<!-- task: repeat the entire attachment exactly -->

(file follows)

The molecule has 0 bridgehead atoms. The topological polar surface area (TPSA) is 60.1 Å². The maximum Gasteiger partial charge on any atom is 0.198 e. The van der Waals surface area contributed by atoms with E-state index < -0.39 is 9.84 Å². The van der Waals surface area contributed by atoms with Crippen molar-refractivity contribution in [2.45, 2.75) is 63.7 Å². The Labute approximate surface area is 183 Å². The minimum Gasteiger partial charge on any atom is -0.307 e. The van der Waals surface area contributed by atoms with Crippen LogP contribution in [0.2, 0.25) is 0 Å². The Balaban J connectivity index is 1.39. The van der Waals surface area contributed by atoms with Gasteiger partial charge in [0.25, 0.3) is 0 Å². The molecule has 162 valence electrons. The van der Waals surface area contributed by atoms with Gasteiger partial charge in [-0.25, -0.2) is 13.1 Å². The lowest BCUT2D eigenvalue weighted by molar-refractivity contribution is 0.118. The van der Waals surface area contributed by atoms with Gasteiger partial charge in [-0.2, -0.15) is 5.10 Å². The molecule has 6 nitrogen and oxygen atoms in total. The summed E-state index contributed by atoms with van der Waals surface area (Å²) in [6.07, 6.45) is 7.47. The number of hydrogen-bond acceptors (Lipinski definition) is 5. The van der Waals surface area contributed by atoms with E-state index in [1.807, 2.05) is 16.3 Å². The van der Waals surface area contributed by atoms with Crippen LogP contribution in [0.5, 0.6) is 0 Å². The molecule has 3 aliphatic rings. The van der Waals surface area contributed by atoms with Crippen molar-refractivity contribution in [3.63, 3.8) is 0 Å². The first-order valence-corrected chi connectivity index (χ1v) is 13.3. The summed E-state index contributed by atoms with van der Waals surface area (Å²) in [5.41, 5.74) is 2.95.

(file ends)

The molecule has 0 bridgehead atoms. The topological polar surface area (TPSA) is 60.1 Å². The maximum Gasteiger partial charge on any atom is 0.198 e. The van der Waals surface area contributed by atoms with E-state index < -0.39 is 9.84 Å². The van der Waals surface area contributed by atoms with Crippen molar-refractivity contribution in [2.45, 2.75) is 63.7 Å². The Labute approximate surface area is 183 Å². The minimum Gasteiger partial charge on any atom is -0.307 e. The van der Waals surface area contributed by atoms with Crippen LogP contribution in [0.2, 0.25) is 0 Å². The Balaban J connectivity index is 1.39. The van der Waals surface area contributed by atoms with Gasteiger partial charge in [0.25, 0.3) is 0 Å². The molecule has 162 valence electrons. The van der Waals surface area contributed by atoms with Gasteiger partial charge in [-0.25, -0.2) is 13.1 Å². The lowest BCUT2D eigenvalue weighted by molar-refractivity contribution is 0.118. The van der Waals surface area contributed by atoms with Gasteiger partial charge in [-0.2, -0.15) is 5.10 Å². The molecule has 6 nitrogen and oxygen atoms in total. The summed E-state index contributed by atoms with van der Waals surface area (Å²) in [6.07, 6.45) is 7.47. The number of hydrogen-bond acceptors (Lipinski definition) is 5. The van der Waals surface area contributed by atoms with E-state index in [1.807, 2.05) is 16.3 Å². The van der Waals surface area contributed by atoms with Crippen LogP contribution in [0.5, 0.6) is 0 Å². The molecule has 3 aliphatic rings. The van der Waals surface area contributed by atoms with Crippen molar-refractivity contribution in [3.63, 3.8) is 0 Å². The first-order valence-corrected chi connectivity index (χ1v) is 13.3. The summed E-state index contributed by atoms with van der Waals surface area (Å²) in [5.41, 5.74) is 2.95.